Contrasting Uniloc’s claims to those of Digitech and Two-Way Media, the Court found that the claims “do not merely recite generalized steps to be performed on a computer using conventional computer activity.” Rather, they recite a “change in the manner of transmitting data,” which “results in reduced response time by peripheral devices which are part of the claimed system.” As a result, the Court held that Uniloc’s claims “are directed to a specific asserted improvement to the functionality of the communication system itself” and, thus, are patent-eligible under 35 U.S.C. § 101. Having found that Uniloc’s claims are not directed to an abstract idea under step one of the two-part framework introduced in Alice Corp. v. CLS Bank Int’l, the Court did not proceed to the second step of Alice.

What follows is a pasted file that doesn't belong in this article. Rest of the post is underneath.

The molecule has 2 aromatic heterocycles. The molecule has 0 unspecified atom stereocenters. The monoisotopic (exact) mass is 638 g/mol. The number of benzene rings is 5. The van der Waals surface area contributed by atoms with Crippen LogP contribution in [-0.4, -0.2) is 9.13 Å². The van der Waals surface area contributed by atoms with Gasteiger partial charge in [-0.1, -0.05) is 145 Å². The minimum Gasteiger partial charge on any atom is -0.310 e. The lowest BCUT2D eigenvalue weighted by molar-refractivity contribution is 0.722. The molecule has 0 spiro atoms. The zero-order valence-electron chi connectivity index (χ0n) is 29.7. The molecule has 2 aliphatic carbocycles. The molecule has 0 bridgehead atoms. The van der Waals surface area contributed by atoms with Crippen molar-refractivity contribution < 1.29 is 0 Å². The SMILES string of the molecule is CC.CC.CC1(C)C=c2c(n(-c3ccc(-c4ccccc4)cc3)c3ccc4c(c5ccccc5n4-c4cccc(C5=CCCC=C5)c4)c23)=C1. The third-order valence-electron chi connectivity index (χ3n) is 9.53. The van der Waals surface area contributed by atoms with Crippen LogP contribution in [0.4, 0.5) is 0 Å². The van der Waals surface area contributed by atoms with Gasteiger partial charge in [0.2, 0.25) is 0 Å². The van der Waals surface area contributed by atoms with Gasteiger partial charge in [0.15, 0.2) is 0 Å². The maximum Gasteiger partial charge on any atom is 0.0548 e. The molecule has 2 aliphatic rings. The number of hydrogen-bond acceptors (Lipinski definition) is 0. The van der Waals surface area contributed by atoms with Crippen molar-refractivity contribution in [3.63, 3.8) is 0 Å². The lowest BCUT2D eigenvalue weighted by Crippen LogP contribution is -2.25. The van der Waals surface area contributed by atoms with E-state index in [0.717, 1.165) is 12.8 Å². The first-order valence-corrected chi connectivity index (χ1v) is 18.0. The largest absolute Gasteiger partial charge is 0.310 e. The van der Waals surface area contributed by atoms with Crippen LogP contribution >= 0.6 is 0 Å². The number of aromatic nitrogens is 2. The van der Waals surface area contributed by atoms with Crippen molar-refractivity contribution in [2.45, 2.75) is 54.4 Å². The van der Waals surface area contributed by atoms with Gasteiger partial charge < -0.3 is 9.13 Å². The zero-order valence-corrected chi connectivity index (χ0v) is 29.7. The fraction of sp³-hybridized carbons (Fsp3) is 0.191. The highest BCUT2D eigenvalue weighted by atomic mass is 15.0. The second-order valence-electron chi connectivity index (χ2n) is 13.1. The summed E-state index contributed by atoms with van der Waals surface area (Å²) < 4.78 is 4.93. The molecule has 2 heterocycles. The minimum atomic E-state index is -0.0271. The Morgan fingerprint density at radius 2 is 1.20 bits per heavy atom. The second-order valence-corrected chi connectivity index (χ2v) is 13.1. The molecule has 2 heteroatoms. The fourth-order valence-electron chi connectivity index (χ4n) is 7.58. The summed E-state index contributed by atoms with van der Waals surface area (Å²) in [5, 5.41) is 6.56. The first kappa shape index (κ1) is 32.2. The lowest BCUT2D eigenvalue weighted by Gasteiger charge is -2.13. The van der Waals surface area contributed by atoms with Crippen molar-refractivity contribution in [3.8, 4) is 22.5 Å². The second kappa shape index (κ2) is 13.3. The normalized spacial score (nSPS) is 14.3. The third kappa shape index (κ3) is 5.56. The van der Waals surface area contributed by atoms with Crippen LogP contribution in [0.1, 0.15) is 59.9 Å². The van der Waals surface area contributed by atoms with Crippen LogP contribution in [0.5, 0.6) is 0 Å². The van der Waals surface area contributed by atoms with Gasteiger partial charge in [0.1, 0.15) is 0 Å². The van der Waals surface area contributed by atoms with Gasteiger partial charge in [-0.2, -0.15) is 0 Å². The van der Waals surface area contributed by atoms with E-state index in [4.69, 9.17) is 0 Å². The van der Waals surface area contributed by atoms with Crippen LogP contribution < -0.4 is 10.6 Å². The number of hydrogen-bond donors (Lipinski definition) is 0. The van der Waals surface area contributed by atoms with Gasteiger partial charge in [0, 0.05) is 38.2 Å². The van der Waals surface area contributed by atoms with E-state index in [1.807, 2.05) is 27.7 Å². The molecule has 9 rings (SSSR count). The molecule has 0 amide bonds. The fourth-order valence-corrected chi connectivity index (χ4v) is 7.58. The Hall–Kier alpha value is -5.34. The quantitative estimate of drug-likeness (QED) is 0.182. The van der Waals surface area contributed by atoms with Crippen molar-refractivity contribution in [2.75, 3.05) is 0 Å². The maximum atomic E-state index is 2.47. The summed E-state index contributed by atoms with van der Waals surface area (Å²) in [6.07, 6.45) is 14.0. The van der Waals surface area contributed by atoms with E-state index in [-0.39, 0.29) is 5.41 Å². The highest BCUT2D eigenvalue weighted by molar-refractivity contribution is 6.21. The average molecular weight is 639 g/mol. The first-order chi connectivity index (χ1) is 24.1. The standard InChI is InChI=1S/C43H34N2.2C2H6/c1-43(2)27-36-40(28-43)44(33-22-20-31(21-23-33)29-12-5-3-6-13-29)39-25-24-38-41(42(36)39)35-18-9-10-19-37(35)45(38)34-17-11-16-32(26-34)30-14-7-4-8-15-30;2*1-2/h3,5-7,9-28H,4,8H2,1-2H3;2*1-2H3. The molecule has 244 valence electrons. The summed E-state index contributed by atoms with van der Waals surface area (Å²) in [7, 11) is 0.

The Court found a more apt comparison in DDR Holdings, LLC v. Hotels.com, L.P.. The claims of DDR Holdings were “directed to a system for generating a hybrid web page that maintained the ‘look and feel’ of a host website.” The Court found those claims to be patent-eligible because the “claimed invention changed the normal operation of the computer network itself and was ‘necessarily rooted in computer technology.’” Turning to Uniloc’s claims, the Court concluded “like the claims in DDR, the claimed invention changes the normal operation of the communication system itself to ‘overcome a problem specifically arising in the realm of computer networks.’”